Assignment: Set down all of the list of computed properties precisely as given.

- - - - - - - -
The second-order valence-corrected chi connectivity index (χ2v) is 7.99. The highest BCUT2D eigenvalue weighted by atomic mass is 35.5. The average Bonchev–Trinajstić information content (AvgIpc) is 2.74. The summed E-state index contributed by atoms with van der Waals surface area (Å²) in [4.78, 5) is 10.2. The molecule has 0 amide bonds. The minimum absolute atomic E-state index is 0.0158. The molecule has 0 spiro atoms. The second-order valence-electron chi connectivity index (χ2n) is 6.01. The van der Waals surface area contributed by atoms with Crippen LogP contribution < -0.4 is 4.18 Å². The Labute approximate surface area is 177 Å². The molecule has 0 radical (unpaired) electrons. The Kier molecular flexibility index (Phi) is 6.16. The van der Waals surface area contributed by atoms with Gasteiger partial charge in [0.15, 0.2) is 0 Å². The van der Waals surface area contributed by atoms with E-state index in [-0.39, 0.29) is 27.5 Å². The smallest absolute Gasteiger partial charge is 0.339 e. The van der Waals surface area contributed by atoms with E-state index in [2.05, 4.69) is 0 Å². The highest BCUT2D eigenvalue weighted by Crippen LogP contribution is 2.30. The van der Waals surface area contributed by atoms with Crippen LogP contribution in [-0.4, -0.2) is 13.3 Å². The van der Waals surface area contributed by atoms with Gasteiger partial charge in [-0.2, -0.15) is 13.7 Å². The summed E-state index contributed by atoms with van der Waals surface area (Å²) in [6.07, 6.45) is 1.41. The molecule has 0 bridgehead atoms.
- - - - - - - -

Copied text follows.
The second-order valence-corrected chi connectivity index (χ2v) is 7.99. The highest BCUT2D eigenvalue weighted by atomic mass is 35.5. The average Bonchev–Trinajstić information content (AvgIpc) is 2.74. The summed E-state index contributed by atoms with van der Waals surface area (Å²) in [4.78, 5) is 10.2. The molecule has 0 amide bonds. The minimum absolute atomic E-state index is 0.0158. The molecule has 0 spiro atoms. The second-order valence-electron chi connectivity index (χ2n) is 6.01. The van der Waals surface area contributed by atoms with Crippen LogP contribution < -0.4 is 4.18 Å². The Labute approximate surface area is 177 Å². The molecule has 0 radical (unpaired) electrons. The Kier molecular flexibility index (Phi) is 6.16. The van der Waals surface area contributed by atoms with Gasteiger partial charge in [0.15, 0.2) is 0 Å². The van der Waals surface area contributed by atoms with E-state index in [-0.39, 0.29) is 27.5 Å². The smallest absolute Gasteiger partial charge is 0.339 e. The van der Waals surface area contributed by atoms with E-state index in [2.05, 4.69) is 0 Å². The highest BCUT2D eigenvalue weighted by Crippen LogP contribution is 2.30. The van der Waals surface area contributed by atoms with Crippen LogP contribution in [-0.4, -0.2) is 13.3 Å². The van der Waals surface area contributed by atoms with Gasteiger partial charge in [-0.2, -0.15) is 13.7 Å². The summed E-state index contributed by atoms with van der Waals surface area (Å²) in [6.07, 6.45) is 1.41. The molecule has 0 bridgehead atoms.